Fan Fiction Account is Live

The third thing I’ve been up to is playing video games and writing fan fiction.

I bought the new Tomb Raider and liked it a lot.  The game is a relaunch of the franchise’s continuity apparently, and I appreciate Lara Croft’s new background.  In the first Tomb Raider movie, she came off (to me) as a spoiled rich woman who became an awesome adventure archaeologist simply because she could.  But in the relaunch of the game you don’t even realize that she’s wealthy at all and her becoming an adventure archaeologist is a matter of survival for herself and her friends rather than a decision made out of boredom and being naturally awesome at everything.  The result, I think, is a much more believable and relatable character.  It also doesn’t hurt that Lara’s bust size has decreased to more believable bounds.

My complaints are few and forgivable.  The rope arrows are clearly magical as they tie knots and return to your hand (you can fire them without using ammunition).  There is a bit of unrealistic first aid in that Lara is impaled in the abdomen by rusty rebar in one of the game’s opening scenes, pulls it out, and doesn’t try to bandage the wound until halfway through the game–but nevertheless is able to jump, climb, wade through nasty water, and fight off hoards of mooks without bleeding out or getting an infection (though, to the designer’s credit, this wound and others do continue to visibly bother her throughout the game).  I was also secretly hoping that Lara’s friend, Sam, would turn out to be more of an action girl herself, but instead she get’s stuck with the distress ball, spending the overwhelming majority of the game as a hostage in need of rescue.  All of these are forgivable, though, for the sake of the awesome story and gameplay.  The only thing that really upset me was the quick-time events in the middle of fights.  If you don’t hit the button at exactly the right time, you lose–and I got killed so many times by this one wolf this way: more deaths from that than from any other cause.

I’ve also been getting back into Star Trek Online, now that their relaunch of the Klingon faction and new Romulan faction are live.  I’ve been writing more fan fiction from that game, too.  My latest story stars Carlin, from the former Vega Colony Attack stories posted here.  The story is titled “The Best Revenge” and can be found on FanFiction.net, which is a much better place for it, honestly.  It deals with Carlin before she was joined to the Drel symbiont, dealing with her father’s abandonment and facing off against Species 8472 for the first time.  More stories will follow, including a FanFiction.net relaunch of the Vega Colony Attack story.  Planned stories include a Star-Trekked version of the Tomb Raider game (whose basic concept is actually very similar to several plots used by the Original Series of Star Trek) wherein Sam is an action girl, a story introducing a Klingon-faction character (a human-Orion hybrid with angst from never fitting in), and one introducing a Romulan-faction character (a Romulan-Vulcan hybrid ex-Tal Shiar agent forced to survive on a derelict ship for years after the supernova that destroys the Romulan homeworld).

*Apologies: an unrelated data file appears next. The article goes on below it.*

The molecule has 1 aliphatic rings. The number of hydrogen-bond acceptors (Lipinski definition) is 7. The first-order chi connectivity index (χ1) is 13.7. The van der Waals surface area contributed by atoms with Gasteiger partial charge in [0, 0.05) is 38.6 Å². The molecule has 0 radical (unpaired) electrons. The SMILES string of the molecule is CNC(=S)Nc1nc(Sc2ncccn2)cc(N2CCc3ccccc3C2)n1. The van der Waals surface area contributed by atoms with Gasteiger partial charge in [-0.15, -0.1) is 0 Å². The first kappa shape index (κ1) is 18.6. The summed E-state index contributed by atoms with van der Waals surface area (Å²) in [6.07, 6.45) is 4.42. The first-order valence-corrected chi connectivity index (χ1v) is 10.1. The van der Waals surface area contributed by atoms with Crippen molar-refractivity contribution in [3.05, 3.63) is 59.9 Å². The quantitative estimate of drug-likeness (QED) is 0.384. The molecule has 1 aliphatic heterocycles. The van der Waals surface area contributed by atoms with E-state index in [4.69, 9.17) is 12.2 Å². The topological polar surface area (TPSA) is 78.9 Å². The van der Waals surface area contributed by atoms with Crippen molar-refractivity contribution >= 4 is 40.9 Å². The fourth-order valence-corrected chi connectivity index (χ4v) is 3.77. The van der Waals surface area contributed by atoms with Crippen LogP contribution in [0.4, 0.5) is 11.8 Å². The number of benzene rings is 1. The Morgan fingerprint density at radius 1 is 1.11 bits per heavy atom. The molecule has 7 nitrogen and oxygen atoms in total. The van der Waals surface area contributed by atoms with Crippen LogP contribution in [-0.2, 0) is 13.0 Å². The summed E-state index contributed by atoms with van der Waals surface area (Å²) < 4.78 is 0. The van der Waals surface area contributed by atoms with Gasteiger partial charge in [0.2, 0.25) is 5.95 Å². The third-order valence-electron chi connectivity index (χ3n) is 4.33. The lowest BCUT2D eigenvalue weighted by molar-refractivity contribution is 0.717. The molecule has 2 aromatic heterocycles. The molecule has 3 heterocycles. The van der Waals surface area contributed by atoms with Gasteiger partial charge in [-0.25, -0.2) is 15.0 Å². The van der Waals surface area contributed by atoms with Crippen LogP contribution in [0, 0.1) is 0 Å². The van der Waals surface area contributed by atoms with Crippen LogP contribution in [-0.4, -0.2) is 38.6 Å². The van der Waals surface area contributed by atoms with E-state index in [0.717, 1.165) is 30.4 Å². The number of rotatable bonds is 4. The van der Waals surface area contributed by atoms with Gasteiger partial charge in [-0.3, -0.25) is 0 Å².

“The Secret Letters” will probably also move to FanFiction.net, as there is a category for Secret World fan fiction.  Visit my page there if you want to see my latest fan fiction work.  I hope you like it and I’m excited to be using fan fiction as a way to introduce myself to the world of online publishing (in a way) and get to know some of the concepts and techniques before launching myself into self-publishing with my completed book.

Astrea Alexandra Universe Re-Imagined

The second thing I’ve been doing since finishing my novel is I’ve been preparing for a science fiction series starring Astrea Alexandra by doing a lot of world building.  Not much of my recent work has been on character backgrounds or the like, but on the development of the universe of the stories itself.

My ideas have evolved significantly.  My original concept (I have a scene for it written out, which I might post someday) looked a lot like a cross between Andromeda Ascendant and Star Trek.  The series was set in the Andromeda Galaxy and ships flew in classic space opera style (that is, they got to speed instantly and had to run their nuclear reaction-based engines all the time in order to maintain speed in the presence of space friction).  However, since then I’ve made the decision to set the story in the Milky Way, with human controlled space centered on Earth.  This forced me to find a way to link our history with the history of interstellar civilization in the story.  It’s also forced me to use real stars.  Fortunately, I’ve found a program called AstroSynthesis which is just perfect for this.  I can plug known stellar data into it and have it randomly generate scientifically plausible star systems, which I can modify at will, creating a map of the story’s universe.

I’ve also decided to go with a reactionless drive based on artificial gravitation (basically the ship and everything in it accelerates by “freefalling” through space in a desired direction) and have ships obey Newtonian physics during spaceflight rather than fiddling around with space friction.  Both of these have introduced significant changes.

Now that the ships use “grav drives”–and the properties of grav drives have been worked out–they look very different.  All ships are basically cigar shaped now and only use their propulsion systems to accelerate or change orientation instead using them constantly.  Since ships can accelerate in many different directions freely, they have no hard-and-fast “front” and “rear”–though convention still gives them a bow and stern and has them traveling with one of these pointed in the direction of flight most of the time.  Decks are arranged to be perpendicular to the length of the ship (so that it’s like a giant cigar-shaped tower) to resolve any imbalance of forces from artificial gravity (ex: everyone is on the upper decks, and their combined weight creates a net force on the structure of the ship) along the vessel’s flight path rather than across it (where such forces would deflect the vessel from its course–and in space even a deflection of a few degrees could mean a miss of millions of miles).  Due to the working out of what environmental artificial gravity (keeping the crew’s feet on the ground, separate device from the grav drive) looks like, decks are arranged in alternating pairs with Deck 1’s “up” being “down” on Deck 2, etc (which also balances the weight of the crew).